Community choice aggregation first emerged in Massachusetts in 1997 and already exists in six states, including California, where it was authorized in 2002 by state law. But it was not until 2010 that Marin County launched the state's first publicly owned electricity service provider, now known as MCE.

Then, in recent years, the concept caught on like wildfire, and it was even cited as a factor in PG&E's plan to close the Diablo Canyon nuclear power plant. UCLA researchers this spring predicted investor-owned utilities could see 50 to 80 percent of their customer load leaving by 2030.

There are now nine operational community choice aggregation agencies around the state, including in San Francisco, San Mateo, Santa Clara and Sonoma counties. About a half-dozen are expected to launch next year, including the one in Alameda County. On average, such agencies have delivered 25 percent more renewable energy to customers than investor-owned utilities, and at competitive prices, the UCLA report found.

Since MCE launched, it has grown to include all of Marin and Napa counties, the city of Benicia, and multiple Contra Costa County cities, starting with Richmond in 2012. Last summer, it agreed to serve a larger chunk of Contra Costa County, including Concord, San Ramon, Pittsburg, and five smaller municipalities, which will nearly double MCE's customer base to about 500,000.

MCE offers between 50 and 100 percent green energy, with customers wanting higher percentages paying a little bit more. It has developed several small, local solar installations and it is currently finishing construction of a $25 million, 10.5 megawatt solar plant on 49 acres of remediated brownfields in Richmond with at least half of the jobs reserved for local residents.

MCE has also committed to spending $1.6 billion to build new renewable generation from a variety of disparate locations, said agency spokesman Alex DiGiorgio.

Weinrub said that's good as far as it goes, but MCE makes "a big deal about a miniscule amount of local renewables" and much of its power is coming from large, remote power plants, like big solar farms in Southern California.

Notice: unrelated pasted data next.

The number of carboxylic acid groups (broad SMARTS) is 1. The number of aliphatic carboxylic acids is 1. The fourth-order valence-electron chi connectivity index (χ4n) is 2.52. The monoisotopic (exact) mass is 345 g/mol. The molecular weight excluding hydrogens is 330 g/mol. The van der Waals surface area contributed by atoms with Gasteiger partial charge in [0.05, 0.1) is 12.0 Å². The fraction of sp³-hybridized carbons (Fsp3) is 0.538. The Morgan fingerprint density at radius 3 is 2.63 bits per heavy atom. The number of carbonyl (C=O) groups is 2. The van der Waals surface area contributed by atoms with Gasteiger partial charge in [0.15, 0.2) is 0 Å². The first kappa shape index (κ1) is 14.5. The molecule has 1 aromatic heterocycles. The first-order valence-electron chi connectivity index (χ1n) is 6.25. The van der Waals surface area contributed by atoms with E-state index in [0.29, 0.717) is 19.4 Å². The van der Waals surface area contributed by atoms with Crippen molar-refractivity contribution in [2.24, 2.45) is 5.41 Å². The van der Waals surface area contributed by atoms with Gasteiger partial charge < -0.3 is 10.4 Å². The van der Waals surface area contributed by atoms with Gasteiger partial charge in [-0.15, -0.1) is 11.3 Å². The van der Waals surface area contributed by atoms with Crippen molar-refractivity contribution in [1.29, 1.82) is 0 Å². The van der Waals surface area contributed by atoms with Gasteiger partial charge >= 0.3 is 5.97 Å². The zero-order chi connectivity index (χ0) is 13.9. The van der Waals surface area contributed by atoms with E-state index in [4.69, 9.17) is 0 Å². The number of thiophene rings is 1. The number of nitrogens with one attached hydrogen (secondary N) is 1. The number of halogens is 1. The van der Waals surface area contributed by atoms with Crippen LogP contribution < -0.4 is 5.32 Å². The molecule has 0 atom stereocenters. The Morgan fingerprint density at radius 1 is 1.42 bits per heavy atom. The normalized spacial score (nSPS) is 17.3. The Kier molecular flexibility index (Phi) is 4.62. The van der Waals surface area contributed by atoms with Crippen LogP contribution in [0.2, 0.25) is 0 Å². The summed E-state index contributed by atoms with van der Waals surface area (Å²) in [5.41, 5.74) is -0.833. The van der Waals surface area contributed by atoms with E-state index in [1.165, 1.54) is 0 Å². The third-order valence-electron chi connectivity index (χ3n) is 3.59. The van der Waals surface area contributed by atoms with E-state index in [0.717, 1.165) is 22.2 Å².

But some worry that Alameda County may try to get too many community benefits up front at the expense of rates that could hurt competitiveness. Nonetheless, Weinrub gets credit for being a staunch advocate and for helping defend community choice aggregation in California. "Their group as a whole has done a phenomenal job of ensuring that our program is better than any other in existence," said Shawn Wilson, chief of staff to Alameda County Supervisor Scott Haggerty, who has championed community choice aggregation.

Weinrub and other advocates on multiple occasions have also helped beat back what they saw as hostile legislative attempts to cripple community choice aggregation.

In 2010, they defeated Proposition 16, a PG&E-supported ballot measure that would have amended the state constitution to require a two-thirds supermajority voter approval before local governments could use public funds or issue bonds to establish or expand public electricity service or community choice aggregation. Though PG&E outspent opponents 500-1, pumping about $44 million into its campaign, voters rejected the measure.

The California Public Utilities Commission is also examining a request by utilities to levy higher exit fees on customers who shift to community owned providers.

PG&E spokesman Ari Vanrenen said his company is not against community choice aggregation, and in fact supported the original legislation allowing the approach. PG&E simply does not want its remaining customers to be stuck with unfair bills, he said.

Weinrub remains watchful and distrustful. "Unless we can create an energy system whose purpose is to meet the environmental, economic, and social justice needs of our communities, as defined by our communities, we will be sacrificed to a corporate-driven, extractive, wasteful, destructive energy model that lays waste to our species and our planet," he said.

This report originally appeared in the January edition of our sister publication, Oakland Magazine.